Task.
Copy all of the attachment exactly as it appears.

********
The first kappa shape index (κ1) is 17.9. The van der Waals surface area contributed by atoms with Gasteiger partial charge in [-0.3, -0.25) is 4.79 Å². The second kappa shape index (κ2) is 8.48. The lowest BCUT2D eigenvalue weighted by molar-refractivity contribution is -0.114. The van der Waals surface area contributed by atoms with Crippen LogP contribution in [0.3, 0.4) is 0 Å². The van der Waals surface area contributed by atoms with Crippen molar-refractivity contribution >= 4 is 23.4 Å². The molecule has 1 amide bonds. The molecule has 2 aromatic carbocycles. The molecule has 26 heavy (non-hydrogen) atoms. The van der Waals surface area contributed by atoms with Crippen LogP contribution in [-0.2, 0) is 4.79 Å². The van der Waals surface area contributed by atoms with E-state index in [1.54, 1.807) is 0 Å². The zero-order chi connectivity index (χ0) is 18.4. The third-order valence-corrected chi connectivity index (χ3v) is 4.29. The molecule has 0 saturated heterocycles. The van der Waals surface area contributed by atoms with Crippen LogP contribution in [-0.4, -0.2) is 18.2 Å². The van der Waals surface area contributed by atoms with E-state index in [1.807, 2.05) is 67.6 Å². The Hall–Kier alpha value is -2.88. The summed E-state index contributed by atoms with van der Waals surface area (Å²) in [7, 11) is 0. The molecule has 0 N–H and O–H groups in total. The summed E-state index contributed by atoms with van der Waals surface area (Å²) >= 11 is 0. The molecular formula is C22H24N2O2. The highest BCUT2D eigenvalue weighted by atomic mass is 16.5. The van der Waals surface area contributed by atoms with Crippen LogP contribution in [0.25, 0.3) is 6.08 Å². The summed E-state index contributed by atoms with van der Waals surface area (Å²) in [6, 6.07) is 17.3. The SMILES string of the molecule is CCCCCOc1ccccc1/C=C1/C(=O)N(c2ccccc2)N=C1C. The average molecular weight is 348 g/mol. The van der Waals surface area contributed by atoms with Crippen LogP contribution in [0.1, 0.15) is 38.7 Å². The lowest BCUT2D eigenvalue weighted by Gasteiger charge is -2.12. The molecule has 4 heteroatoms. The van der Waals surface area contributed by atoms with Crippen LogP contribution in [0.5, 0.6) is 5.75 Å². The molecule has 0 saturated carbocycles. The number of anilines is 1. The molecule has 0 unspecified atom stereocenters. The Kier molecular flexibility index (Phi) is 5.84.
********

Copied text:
The first kappa shape index (κ1) is 17.9. The van der Waals surface area contributed by atoms with Gasteiger partial charge in [-0.3, -0.25) is 4.79 Å². The second kappa shape index (κ2) is 8.48. The lowest BCUT2D eigenvalue weighted by molar-refractivity contribution is -0.114. The van der Waals surface area contributed by atoms with Crippen LogP contribution in [0.3, 0.4) is 0 Å². The van der Waals surface area contributed by atoms with Crippen molar-refractivity contribution >= 4 is 23.4 Å². The molecule has 1 amide bonds. The molecule has 2 aromatic carbocycles. The molecule has 26 heavy (non-hydrogen) atoms. The van der Waals surface area contributed by atoms with Crippen LogP contribution in [-0.2, 0) is 4.79 Å². The van der Waals surface area contributed by atoms with E-state index in [1.54, 1.807) is 0 Å². The zero-order chi connectivity index (χ0) is 18.4. The third-order valence-corrected chi connectivity index (χ3v) is 4.29. The molecule has 0 saturated heterocycles. The van der Waals surface area contributed by atoms with Crippen LogP contribution in [-0.4, -0.2) is 18.2 Å². The van der Waals surface area contributed by atoms with E-state index in [1.807, 2.05) is 67.6 Å². The Hall–Kier alpha value is -2.88. The summed E-state index contributed by atoms with van der Waals surface area (Å²) in [7, 11) is 0. The molecule has 0 N–H and O–H groups in total. The summed E-state index contributed by atoms with van der Waals surface area (Å²) >= 11 is 0. The molecular formula is C22H24N2O2. The highest BCUT2D eigenvalue weighted by atomic mass is 16.5. The van der Waals surface area contributed by atoms with Crippen LogP contribution in [0.25, 0.3) is 6.08 Å². The summed E-state index contributed by atoms with van der Waals surface area (Å²) in [6, 6.07) is 17.3. The SMILES string of the molecule is CCCCCOc1ccccc1/C=C1/C(=O)N(c2ccccc2)N=C1C. The average molecular weight is 348 g/mol. The van der Waals surface area contributed by atoms with Crippen LogP contribution in [0.1, 0.15) is 38.7 Å². The lowest BCUT2D eigenvalue weighted by Gasteiger charge is -2.12. The molecule has 4 heteroatoms. The van der Waals surface area contributed by atoms with Crippen LogP contribution in [0.5, 0.6) is 5.75 Å². The molecule has 0 saturated carbocycles. The number of anilines is 1. The molecule has 0 unspecified atom stereocenters. The Kier molecular flexibility index (Phi) is 5.84.